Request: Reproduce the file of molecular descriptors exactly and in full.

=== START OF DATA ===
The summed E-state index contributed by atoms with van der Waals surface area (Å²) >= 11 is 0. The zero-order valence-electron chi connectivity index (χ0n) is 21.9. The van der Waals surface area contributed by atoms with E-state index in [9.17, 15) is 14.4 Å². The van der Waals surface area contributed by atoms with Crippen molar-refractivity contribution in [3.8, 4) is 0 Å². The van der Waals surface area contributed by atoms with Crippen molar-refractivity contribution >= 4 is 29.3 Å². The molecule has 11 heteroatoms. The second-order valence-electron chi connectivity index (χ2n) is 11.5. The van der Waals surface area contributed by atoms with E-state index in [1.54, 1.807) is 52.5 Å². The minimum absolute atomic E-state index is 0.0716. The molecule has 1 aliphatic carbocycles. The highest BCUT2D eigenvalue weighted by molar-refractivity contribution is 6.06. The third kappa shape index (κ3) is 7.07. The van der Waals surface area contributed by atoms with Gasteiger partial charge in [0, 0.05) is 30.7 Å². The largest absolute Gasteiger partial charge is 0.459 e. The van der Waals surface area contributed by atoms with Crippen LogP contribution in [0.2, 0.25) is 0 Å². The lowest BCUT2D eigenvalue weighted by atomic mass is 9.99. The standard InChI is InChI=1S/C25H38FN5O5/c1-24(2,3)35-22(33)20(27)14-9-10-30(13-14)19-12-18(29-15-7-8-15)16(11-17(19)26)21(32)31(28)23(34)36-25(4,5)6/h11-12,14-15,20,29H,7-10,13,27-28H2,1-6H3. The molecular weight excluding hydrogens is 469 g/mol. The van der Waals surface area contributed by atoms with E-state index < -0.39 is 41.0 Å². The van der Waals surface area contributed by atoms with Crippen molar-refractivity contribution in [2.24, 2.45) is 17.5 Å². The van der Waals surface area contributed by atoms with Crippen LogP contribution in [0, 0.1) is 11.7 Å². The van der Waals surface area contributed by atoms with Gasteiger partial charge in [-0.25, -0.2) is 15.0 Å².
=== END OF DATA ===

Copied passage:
The summed E-state index contributed by atoms with van der Waals surface area (Å²) >= 11 is 0. The zero-order valence-electron chi connectivity index (χ0n) is 21.9. The van der Waals surface area contributed by atoms with E-state index in [9.17, 15) is 14.4 Å². The van der Waals surface area contributed by atoms with Crippen molar-refractivity contribution in [3.8, 4) is 0 Å². The van der Waals surface area contributed by atoms with Crippen molar-refractivity contribution >= 4 is 29.3 Å². The molecule has 11 heteroatoms. The second-order valence-electron chi connectivity index (χ2n) is 11.5. The van der Waals surface area contributed by atoms with E-state index in [1.54, 1.807) is 52.5 Å². The minimum absolute atomic E-state index is 0.0716. The molecule has 1 aliphatic carbocycles. The highest BCUT2D eigenvalue weighted by molar-refractivity contribution is 6.06. The third kappa shape index (κ3) is 7.07. The van der Waals surface area contributed by atoms with Gasteiger partial charge in [0, 0.05) is 30.7 Å². The largest absolute Gasteiger partial charge is 0.459 e. The van der Waals surface area contributed by atoms with Crippen LogP contribution in [0.2, 0.25) is 0 Å². The lowest BCUT2D eigenvalue weighted by atomic mass is 9.99. The standard InChI is InChI=1S/C25H38FN5O5/c1-24(2,3)35-22(33)20(27)14-9-10-30(13-14)19-12-18(29-15-7-8-15)16(11-17(19)26)21(32)31(28)23(34)36-25(4,5)6/h11-12,14-15,20,29H,7-10,13,27-28H2,1-6H3. The molecular weight excluding hydrogens is 469 g/mol. The van der Waals surface area contributed by atoms with E-state index < -0.39 is 41.0 Å². The van der Waals surface area contributed by atoms with Crippen molar-refractivity contribution in [2.24, 2.45) is 17.5 Å². The van der Waals surface area contributed by atoms with Crippen LogP contribution in [0, 0.1) is 11.7 Å². The van der Waals surface area contributed by atoms with Gasteiger partial charge in [-0.25, -0.2) is 15.0 Å².